Look at How We are Abusing our Animals
August 19, 2006, CUMBERLAND COUNTY, NEW JERSEY - On any given day, a two-member animal cruelty investigation team crisscrosses the 500 square miles of Cumberland County administering to unkempt, unwell and unloved animals.
It's more than just a job to Society for the Prevention of Cruelty to Animals staffers Monica Shaud and Kelly Serbeck. To them, it's a calling.
The Cumberland County SPCA is the county's lone law enforcement agency that focuses specifically on animal welfare.
The women divide their time between education and enforcement, trying to rein in the number of local cruelty cases, which have soared beyond 900 annually for the past five years.
To put that in perspective, the Delaware SPCA -- that covers the entire state except for Kent County -- handled 1,224 cruelty cases between July 1, 2004, and June 30, 2005, according to agency director John Caldwell.
Buddy Amato, the chief of law enforcement for the SPCA in Monmouth County, which is geographically the same size as Cumberland but with four times the population, handles about 950 cases per year.
There are many factors contributing to the high Cumberland County caseload, New Jersey SPCA spokesman Matthew Stanton said, including:
The rural nature of the area, which means more animals .
The high profile the local SPCA has in the community.
The local agents' aggressive enforcement.
Shaud and Serbeck are now trying to expand their educational outreach.
Their latest teaching tool is a 4.5-minute DVD featuring a montage of 63 crime scene photographs, including some of their most tragic cases. Footage includes skeletal horses, tick-infested pups, and dogs with shattered bones and broken spirits.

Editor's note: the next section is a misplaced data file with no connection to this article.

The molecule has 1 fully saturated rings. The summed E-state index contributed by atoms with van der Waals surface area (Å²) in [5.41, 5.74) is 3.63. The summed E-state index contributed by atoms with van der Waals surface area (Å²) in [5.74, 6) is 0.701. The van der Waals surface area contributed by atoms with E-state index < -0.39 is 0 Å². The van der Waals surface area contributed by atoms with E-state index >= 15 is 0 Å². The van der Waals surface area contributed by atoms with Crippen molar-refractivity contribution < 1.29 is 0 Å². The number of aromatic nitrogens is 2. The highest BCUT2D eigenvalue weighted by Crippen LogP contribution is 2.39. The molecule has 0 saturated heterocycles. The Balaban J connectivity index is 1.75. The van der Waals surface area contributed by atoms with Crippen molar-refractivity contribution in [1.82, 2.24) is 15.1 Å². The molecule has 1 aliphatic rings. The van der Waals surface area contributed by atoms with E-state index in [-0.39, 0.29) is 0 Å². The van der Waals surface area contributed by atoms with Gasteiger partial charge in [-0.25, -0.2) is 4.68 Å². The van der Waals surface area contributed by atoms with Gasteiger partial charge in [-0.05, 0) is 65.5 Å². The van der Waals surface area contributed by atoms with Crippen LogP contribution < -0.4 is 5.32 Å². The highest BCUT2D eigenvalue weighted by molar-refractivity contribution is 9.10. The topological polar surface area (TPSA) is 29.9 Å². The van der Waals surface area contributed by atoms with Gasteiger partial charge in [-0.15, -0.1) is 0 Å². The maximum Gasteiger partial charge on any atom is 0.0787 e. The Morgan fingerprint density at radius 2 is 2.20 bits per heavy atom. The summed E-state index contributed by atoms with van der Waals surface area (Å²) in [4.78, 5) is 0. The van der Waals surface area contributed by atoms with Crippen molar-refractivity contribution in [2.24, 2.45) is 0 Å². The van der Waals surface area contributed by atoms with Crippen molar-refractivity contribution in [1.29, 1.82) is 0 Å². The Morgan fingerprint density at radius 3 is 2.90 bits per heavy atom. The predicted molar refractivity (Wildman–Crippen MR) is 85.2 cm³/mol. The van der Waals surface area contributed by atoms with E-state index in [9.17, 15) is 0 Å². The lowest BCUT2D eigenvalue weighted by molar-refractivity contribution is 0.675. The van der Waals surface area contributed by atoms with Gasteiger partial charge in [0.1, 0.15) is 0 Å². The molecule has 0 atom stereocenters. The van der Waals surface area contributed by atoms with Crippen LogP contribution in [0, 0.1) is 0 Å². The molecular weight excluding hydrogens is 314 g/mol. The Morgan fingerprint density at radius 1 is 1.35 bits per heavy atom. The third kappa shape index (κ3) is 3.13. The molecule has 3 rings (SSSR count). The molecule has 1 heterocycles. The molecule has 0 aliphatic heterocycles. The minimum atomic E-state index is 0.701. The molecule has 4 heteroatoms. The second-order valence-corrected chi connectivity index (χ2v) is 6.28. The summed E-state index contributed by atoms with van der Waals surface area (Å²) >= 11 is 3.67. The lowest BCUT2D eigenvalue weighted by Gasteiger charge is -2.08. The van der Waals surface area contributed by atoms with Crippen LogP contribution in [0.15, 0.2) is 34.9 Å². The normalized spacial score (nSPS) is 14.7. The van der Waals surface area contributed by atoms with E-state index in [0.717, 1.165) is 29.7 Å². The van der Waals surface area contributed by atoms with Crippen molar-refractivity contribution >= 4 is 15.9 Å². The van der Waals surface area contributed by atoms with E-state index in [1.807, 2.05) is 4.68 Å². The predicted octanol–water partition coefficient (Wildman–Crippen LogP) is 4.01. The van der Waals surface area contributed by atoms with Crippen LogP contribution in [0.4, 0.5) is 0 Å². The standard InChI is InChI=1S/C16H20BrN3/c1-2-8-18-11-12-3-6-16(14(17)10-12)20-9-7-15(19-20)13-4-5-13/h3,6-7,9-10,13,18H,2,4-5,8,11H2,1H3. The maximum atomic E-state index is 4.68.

The result is both graphic and powerful, the investigators admit, noting it has moved most weathered shelter officials to tears.
"A lot of people don't want to look -- no one wants to see it," said Shaud, referring to most extreme accounts of animal abuse. "But you have to see what people have the capacity to do -- you have to acknowledge there is a problem before you can address it."
Serbeck, the more electronically gifted of the two, compiled the DVD by tapping into the nonprofit agency's digital photography archives.
During the project, she stumbled across "The Change" by country crooner Garth Brooks and believed the song's poignant lyrics made it a perfect soundtrack for the DVD.
"One hand reaches out and pulls a lost soul from harm while a thousand more go unspoken for.
They say what good have you done by saving just this one.
It's like whispering a prayer in the fury of a storm."
The song seemed to emphasize the SPCA's mission, Serbeck said.
"The first time I saw it, I was bawling -- it's quite emotional," Shaud said, well aware of the impact the material will have on mature audiences who will view it. "You can say something was skin and bones," Shaud said, "but if they see it, it stays with them."
Both Shaud and Serbeck carry their share of memories with them.
They remember the names of the ones they couldn't save.They celebrate the ones they did.
On a fall day last year, the investigators headed down to the rural regions of Cedarville, prompted by a tip about four mistreated pit bulls.
When they arrived, Shaud said, they could only see three dogs until they noticed a pair of brown eyes peering over the edge of an industrial drum. The container was packed with just enough refuse to allow the dog to see over the rim.
The dog was suffering from a severe case of ringworm that was literally eating through his fur.
The dogs were removed from the property. The SPCA attempted to track down the owner, Serbeck said. It mailed a summons to the address, which came back marked undeliverable.
Although the SPCA's preference is to adopt out animals, those deemed
unsocial or ill are euthanized, as was the dog found in the drum, dubbed
"Oscar," after another famous trash can dweller.
Oscar's eyes continue to peer at Shaud and Serbeck each day as they stop by the Delsea Drive shelter to pick up the latest round of anonymous tips, which average about three a day. His framed photograph stands on the file cabinet that faces the investigators' conjoined desks.
"It says it all," Shaud said. "It's what we see every day -- some people think their animals are trash -- they throw them away."